That brings us to another way in which powers overlap across institutions-- this time across levels of government. Next episode, we'll look at federalism-- when Madison called a double protection to the rights of the people. We might call it why 89,000 governments are better than one. Hope to see you then. Accessibility provided by the U.S. Department of Education.

(Describer) Titles: Written and Preformed by Andrew Rudalevige, Thomas Brackett Reed Professor of Government, Bowdoin College. Editorial and Production Assistance by Abigail McBride and Scott Schaiberger. Special Thanks to Clayton Rose, President, Bowdoin College. Special Thanks to Barry Mills, President Emeritus, Bowdoin College. A logo depicts a lower-case letter E in a purple shield with 1880 just above it. Beside it, title: produced by Emerson Productions. Bowdoin. Accessibility provided by the US Department of Education.

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In this episode, Dr. Andrew Rudalevige discusses the concept of separation of powers in American government. Through a study of foundational documents like the Declaration of Independence, the Articles of Confederation, the Constitution, and the Federalist papers, students learn how the separation of powers became a key principle in the shaping of American government and politics. Part of the "Founding Principles: American Governance in Theory and Action" series.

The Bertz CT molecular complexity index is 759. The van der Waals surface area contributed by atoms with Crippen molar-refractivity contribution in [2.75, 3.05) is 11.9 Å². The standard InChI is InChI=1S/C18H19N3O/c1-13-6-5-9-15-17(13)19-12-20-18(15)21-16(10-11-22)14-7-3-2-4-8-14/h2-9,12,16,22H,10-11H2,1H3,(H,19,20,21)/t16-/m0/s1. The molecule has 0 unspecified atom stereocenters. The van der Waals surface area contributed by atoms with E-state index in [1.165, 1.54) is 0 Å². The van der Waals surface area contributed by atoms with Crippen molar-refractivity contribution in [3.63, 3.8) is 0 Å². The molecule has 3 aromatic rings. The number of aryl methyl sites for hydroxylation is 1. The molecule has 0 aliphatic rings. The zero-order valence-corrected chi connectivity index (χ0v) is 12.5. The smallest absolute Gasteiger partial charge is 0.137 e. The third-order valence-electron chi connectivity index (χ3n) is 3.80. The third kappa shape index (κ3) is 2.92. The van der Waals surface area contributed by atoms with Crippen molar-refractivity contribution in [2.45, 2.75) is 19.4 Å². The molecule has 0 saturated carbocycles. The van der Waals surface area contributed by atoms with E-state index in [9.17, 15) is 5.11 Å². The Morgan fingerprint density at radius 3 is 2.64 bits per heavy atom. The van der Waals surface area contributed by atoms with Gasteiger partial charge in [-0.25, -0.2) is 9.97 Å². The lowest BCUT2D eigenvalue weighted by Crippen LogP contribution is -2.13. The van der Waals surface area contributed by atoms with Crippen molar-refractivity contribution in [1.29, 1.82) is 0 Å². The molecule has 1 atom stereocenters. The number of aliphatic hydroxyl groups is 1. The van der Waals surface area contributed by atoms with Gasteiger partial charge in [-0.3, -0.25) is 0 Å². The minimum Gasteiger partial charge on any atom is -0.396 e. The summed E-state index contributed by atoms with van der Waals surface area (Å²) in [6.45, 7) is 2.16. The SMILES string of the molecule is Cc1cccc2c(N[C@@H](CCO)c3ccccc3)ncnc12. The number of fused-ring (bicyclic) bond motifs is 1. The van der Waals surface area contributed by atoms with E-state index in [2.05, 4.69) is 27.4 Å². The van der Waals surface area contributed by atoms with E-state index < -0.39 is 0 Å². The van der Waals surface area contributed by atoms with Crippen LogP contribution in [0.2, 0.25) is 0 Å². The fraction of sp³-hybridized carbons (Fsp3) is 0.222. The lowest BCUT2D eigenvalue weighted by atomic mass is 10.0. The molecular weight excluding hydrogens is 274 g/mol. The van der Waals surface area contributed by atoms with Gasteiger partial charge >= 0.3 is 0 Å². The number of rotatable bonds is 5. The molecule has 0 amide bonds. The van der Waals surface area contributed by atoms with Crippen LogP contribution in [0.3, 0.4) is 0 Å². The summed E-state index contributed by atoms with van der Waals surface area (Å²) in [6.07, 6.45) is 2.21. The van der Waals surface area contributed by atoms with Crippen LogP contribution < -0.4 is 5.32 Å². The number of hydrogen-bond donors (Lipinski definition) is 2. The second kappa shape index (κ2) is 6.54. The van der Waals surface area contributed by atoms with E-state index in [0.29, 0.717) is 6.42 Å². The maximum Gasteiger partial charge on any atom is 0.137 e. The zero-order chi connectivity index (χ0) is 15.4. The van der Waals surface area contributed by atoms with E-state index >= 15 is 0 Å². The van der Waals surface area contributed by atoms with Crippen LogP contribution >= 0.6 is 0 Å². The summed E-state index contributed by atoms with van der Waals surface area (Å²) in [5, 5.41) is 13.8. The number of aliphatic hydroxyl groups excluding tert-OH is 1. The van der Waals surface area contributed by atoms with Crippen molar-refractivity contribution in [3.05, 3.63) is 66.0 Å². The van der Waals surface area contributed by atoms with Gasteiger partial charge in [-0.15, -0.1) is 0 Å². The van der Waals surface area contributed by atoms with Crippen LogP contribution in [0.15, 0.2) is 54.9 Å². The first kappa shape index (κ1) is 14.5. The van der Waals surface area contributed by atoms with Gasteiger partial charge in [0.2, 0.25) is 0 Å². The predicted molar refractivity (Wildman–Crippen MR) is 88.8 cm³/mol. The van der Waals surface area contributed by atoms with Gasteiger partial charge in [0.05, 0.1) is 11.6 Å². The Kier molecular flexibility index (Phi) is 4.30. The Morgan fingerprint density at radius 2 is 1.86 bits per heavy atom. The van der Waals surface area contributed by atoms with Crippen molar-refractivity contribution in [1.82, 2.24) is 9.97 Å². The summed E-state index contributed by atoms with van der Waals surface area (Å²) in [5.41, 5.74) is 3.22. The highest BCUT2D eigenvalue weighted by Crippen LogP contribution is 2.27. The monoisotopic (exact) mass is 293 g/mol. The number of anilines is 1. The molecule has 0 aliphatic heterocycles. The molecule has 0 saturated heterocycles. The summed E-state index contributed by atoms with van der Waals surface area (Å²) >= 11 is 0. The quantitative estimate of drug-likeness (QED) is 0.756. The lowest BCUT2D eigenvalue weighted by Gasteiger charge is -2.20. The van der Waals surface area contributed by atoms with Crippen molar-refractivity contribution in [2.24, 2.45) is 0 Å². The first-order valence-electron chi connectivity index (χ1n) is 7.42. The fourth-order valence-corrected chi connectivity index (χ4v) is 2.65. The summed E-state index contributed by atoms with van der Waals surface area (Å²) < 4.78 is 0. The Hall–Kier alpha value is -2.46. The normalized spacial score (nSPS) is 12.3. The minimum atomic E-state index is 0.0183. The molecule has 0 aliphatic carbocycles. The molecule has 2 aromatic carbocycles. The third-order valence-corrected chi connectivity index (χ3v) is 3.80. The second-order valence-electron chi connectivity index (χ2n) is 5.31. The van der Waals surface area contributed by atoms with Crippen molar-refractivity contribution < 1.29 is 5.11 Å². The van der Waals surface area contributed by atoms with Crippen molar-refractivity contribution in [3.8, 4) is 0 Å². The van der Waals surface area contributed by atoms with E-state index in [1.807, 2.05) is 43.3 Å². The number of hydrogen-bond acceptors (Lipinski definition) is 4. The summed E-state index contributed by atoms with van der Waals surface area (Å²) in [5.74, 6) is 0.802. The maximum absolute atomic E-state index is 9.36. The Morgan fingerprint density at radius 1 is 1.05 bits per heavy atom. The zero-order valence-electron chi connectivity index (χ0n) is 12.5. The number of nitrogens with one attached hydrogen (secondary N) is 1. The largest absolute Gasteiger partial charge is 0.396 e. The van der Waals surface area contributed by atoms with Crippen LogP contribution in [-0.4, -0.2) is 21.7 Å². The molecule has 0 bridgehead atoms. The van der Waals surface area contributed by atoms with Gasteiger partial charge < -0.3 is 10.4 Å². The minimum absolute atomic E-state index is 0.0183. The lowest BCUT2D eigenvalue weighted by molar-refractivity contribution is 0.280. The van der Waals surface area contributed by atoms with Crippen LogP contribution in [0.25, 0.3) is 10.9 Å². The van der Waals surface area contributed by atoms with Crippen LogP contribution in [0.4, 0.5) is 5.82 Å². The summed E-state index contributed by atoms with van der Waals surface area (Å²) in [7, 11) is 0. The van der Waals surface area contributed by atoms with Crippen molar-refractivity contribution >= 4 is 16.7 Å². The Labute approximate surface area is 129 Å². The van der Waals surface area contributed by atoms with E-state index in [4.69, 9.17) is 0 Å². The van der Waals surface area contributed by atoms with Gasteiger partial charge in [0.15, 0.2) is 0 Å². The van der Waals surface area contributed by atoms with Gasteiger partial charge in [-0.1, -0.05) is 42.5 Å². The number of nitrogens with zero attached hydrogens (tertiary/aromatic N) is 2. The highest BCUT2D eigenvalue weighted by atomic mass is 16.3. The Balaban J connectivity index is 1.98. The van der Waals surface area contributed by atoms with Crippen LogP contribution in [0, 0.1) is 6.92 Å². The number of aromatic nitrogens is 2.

Media Details

Runtime: 13 minutes

Founding Principles: American Governance in Action
Episode 1
13 minutes
Grade Level: 10 - 12
Founding Principles: American Governance in Action
Episode 2
13 minutes
Grade Level: 10 - 12
Founding Principles: American Governance in Action
Episode 3
12 minutes
Grade Level: 10 - 12
Founding Principles: American Governance in Action
Episode 4
13 minutes
Grade Level: 10 - 12
Founding Principles: American Governance in Action
Episode 5
12 minutes
Grade Level: 10 - 12
Founding Principles: American Governance in Action
Episode 6
13 minutes
Grade Level: 10 - 12
Founding Principles: American Governance in Action
Episode 7
12 minutes
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Founding Principles: American Governance in Action
Episode 8
16 minutes
Grade Level: 10 - 12
Founding Principles: American Governance in Action
Episode 9
14 minutes
Grade Level: 10 - 12
Founding Principles: American Governance in Action
Episode 10
13 minutes
Grade Level: 10 - 12